Since the establishment of the Global Programme on AIDS, WHO has been working in a strategic and systematic way in the field of HIV/AIDS and drug use. WHO is one of the leading UN agencies promoting harm reduction and the main interlocutor with the health system involvement in harm reduction. Its work is organized into a number of components: establishing an evidence base; advocating for effective policies and programmes; developing normative standards, tools and guidelines; supporting countries in implementing programmes; ensuring access to essential medicines (such as methadone and buprenorphine), diagnostics and commodities; and mobilizing resources [17]. The Organization has officers working on harm reduction in almost all the WHO Regions who focus on controlling epidemics caused by injecting drug use. In principle resolutions are based on available evidence and backed by science and experts opinions, but as a multilateral organization there are also political elements that can influence on the decision making process.

The Western Pacific and Asia Regions

Although national HIV prevalence levels are still very low in the Asia-Pacific region, the huge population sizes of many Asian countries mean that very large absolute numbers of people are being infected each year with HIV [18]. Urgent responses are required; effective responses in some areas of the epidemic by countries such as Thailand and Cambodia have shown how much can be done [19, 20]. Unlike in Africa, the Asian epidemics are concentrated in identifiable high-risk groups (primarily those involving PWID who share needles, sex workers and men who have sex with men). Hence, HIV in the Asia region could be controlled if these high-risk groups are targeted with specific interventions [21, 22].

Many countries in the Asia-Pacific region face difficult public policy and legislative problems with regard to sex work, homosexuality and drug use. In addition, widespread poverty, and a general lack of access to effective health-care services by the poor and disadvantaged in both rural and urban areas means that the challenges of developing targeted intervention programmes, and ensuring coverage of vulnerable groups, are particularly acute [20].

The WHO Western Pacific Region comprises 37 countries from the Mekong River Valley in Asia to countries in the Pacific. Many of the epidemics in the Region are currently driven by needle-sharing among PWID. The epidemic of HIV is clearly driven by injecting drug use in three of the countries (China, Malaysia and Viet Nam). China accounts for 75% of the total population of the Region. Three other countries in the Region are beginning to build a comprehensive response to limit the burden of the HIV epidemic related to injecting drug use (Cambodia, Lao PDR and the Philippines). The other 31 countries are considered very Low Prevalence countries (with the exception of Papua New Guinea considered as the only country in the region with a generalized epidemic, but with a clear sexually transmitted epidemic). In the present paper we concentrate the information in the 6 key countries for the subject.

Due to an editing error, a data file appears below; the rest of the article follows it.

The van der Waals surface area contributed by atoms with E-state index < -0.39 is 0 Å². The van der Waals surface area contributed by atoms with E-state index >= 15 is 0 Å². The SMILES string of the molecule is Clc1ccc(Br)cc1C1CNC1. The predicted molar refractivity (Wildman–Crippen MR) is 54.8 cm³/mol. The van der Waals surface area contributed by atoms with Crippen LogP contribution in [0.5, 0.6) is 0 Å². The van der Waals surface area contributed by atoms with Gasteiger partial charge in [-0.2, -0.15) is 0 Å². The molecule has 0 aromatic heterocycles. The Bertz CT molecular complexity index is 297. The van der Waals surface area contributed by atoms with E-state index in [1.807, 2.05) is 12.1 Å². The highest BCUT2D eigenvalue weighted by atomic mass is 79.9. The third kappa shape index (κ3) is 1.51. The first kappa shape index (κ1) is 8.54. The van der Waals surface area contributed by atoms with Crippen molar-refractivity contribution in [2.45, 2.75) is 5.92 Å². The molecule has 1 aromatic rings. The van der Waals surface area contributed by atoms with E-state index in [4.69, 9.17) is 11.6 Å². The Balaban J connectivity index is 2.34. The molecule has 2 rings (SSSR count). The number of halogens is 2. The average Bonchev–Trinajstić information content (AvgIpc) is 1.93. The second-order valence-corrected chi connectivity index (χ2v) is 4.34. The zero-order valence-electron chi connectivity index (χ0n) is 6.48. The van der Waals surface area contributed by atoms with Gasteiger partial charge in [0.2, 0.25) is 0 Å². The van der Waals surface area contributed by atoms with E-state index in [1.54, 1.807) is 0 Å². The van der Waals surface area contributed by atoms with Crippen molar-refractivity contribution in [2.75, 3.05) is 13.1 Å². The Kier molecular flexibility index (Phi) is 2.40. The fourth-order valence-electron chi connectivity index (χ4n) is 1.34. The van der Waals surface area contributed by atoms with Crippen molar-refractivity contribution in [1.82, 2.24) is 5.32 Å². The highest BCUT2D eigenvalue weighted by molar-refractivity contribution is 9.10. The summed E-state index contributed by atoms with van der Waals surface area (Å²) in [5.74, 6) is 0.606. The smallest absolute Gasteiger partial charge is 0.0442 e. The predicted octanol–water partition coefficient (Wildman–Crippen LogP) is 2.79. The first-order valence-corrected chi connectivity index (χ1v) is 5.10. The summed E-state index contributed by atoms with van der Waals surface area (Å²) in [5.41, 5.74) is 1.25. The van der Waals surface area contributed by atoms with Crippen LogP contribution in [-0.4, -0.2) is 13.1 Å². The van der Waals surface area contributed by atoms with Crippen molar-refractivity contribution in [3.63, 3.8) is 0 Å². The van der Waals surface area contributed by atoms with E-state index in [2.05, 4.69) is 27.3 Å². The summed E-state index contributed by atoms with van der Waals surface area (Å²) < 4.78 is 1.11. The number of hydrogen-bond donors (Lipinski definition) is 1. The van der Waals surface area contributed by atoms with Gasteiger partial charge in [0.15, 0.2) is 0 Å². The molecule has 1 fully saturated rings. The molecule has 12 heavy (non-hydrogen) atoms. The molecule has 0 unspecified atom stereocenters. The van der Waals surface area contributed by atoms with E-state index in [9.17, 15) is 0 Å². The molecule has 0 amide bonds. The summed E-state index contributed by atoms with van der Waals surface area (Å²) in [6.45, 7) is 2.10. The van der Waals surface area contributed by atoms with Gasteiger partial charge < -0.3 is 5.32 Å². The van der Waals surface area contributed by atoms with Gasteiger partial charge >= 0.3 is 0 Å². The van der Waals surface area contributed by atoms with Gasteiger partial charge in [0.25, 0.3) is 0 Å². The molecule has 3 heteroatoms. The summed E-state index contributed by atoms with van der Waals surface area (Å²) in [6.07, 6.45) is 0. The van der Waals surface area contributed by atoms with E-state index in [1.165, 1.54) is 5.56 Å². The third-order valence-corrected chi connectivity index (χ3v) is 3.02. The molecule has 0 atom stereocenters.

The epidemic in Cambodia

The first case of HIV infection was notified in Cambodia in 1991. By 2003, approximately 123,000 people were living with HIV including 57,000 women and 9,000 children out of a total population of 14,071,000 [23, 24]. An estimated 19,800 adults had developed AIDS by 2005 [25].

National prevalence of HIV among those aged 15–49 years has declined from 1.2% in 2003 to 0.9% in 2006 [26] with HIV transmission occurring primarily through sexual contact [23]. In June 2007, HIV sentinel surveillance (HSS)-based data from the Center for HIV/AIDS/Dermatology/STIs (NCHADS) revealed that in 2006 the number of people living with HIV/AIDS (PLHA) was approximately 67,200, showing that the number of PLHA has decreased over time [26].

In 2004, about 20,000 people were using amphetamine-type stimulants (ATS) and 2,500 were heroin users, of whom 1,750 might have been PWID [27]. Local nongovernmental organization (NGO) reports using small sample sizes put the HIV prevalence among PWID in the capital, Phnom Penh, at around 15%, and of ATS users at around 5% or less [28]. Knowledge of HIV transmission through shared needles/syringes is poor among PWID [29]. Consequently, patterns of the epidemic seem to be changing from one driven by sexual contact to one mixed with injecting drug use.

Response to the epidemic in Cambodia

Cambodia developed a policy for mounting a strategic response to harm reduction in 2003. The HIV/AIDS National Strategic Plan of the National AIDS Authority (NAA) explicitly promotes harm reduction as an evidence-based intervention [30]. The drug control master plan for Cambodia, developed by the National Authority for Combating Drugs (NACD), refers to the need to implement a comprehensive approach to HIV/AIDS [31].

A memorandum of understanding (MoU) was signed between the NACD and NAA in 2004 to collaborate in preventing drug-related HIV/AIDS. An illicit drug-related HIV and AIDS working group (DHAWG) was then established to integrate HIV/AIDS into the full range of illicit drug-related activities nationwide and now meets quarterly.